Norway says Tamil rebels, Sri Lankan government face deep crisis after talks collapse
Thu June 8, 2006 19:35 EDT .
Associated Press Writer
OSLO, Norway (AP) _ The peace process between the Sri Lankan government and Tamil Tiger rebels has plunged into its deepest crisis since the island nation reached a truce in 2002, a Norwegian mediator said, after the two sides failed to hold talks Thursday in Norway.
``Our appeal is very simple, come to the table now. If you do, many lives will be saved,'' Norwegian Aid Minister Erik Solheim said.
Both sides sent delegations to Norway for what was to have been two days of talks on security issues concerning the team of 60 cease-fire monitors from Nordic nations who are deployed on the island.
But in a surprise, the rebels refused to meet directly with government representatives near Oslo, saying they preferred that each side discuss matters separately with the Norwegian mediators.
There appeared to be little chance of salvaging the talks, as the government delegation was preparing to leave Friday.
``The failure of the sides to meet ... shows we are in the deepest crisis in the peace process,'' Solheim said, urging the two sides to concentrate on ``important issues, the increasing violence.''
Solheim said the Tigers had also demanded that members of the international monitoring team from Sweden, Denmark and Finland _ all members of the European Union _ be excluded from the mission because the EU lists the Tamil Tigers as a terrorist group.
``We asked them to reconsider,'' Solheim told reporters, adding that monitors represent the international mission, not their individual countries. The other members of the observer mission come from Norway and Iceland.
Excluding monitors from EU members would sharply reduce their number and require months to recruit others, Solheim said.
Norway, which mediated the 2002 cease-fire to end 19 years of armed conflict, had called the talks to deal with security concerns of the observer mission amid increasing violence, which has killed at least 375 people since April.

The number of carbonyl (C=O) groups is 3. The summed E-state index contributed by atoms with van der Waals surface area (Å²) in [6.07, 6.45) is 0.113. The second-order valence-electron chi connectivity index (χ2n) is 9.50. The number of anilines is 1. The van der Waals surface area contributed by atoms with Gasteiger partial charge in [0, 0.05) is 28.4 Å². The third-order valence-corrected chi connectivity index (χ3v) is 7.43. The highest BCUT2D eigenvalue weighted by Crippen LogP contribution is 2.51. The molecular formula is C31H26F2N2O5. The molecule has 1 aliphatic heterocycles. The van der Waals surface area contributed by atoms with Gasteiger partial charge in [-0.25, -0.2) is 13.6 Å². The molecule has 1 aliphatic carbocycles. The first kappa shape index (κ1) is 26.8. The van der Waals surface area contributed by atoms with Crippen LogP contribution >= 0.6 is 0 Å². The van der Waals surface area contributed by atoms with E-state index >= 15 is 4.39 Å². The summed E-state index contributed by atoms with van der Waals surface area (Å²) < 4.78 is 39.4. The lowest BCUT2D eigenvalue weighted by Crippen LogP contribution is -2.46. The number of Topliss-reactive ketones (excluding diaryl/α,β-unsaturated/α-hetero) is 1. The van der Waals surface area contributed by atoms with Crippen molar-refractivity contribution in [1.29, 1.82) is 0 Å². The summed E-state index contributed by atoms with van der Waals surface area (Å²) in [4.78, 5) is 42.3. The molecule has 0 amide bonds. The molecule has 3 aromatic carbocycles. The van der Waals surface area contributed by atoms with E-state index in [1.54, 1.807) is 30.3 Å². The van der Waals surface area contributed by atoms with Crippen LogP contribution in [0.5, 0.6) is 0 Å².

It was hoped that the meeting in Norway could give new impetus to formal peace negotiations. Those talks were last held in Geneva in February. A second round slated for April was canceled after the new violence.
Solheim said most of the responsibility for the collapse of this week's talks lay with the rebels. He said they came knowing that the meetings were to include face-to-face discussions between the two sides.
The five-member Sri Lanka government delegation was led by peace secretariat chief Palitha Kohona, while the rebel delegation was headed by S.P. Tamilselvan, the Tamil rebels' political chief.
Tamilselvan said he had wanted to use the talks to discuss with the Norwegians the issue of the monitors and the EU's listing his group as terrorists.
``Discussions ... at this crucial juncture would be productive when the delegations raise the issues separately with the Norwegian facilitators,'' he said in a statement posted on the pro-Tiger Tamilnet Web site.
Sri Lanka's civil war between government forces and the Liberation Tigers of Tamil Eelam began in 1983, and claimed more than 65,000 lives before the 2002 cease-fire.
But violence has marred the truce, including clashes Thursday in which the rebels were suspected of killing two government officers and wounding a soldier in separate attacks with anti-personnel mines.
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Published: Thu Jun 8 22:12:03 EDT 2006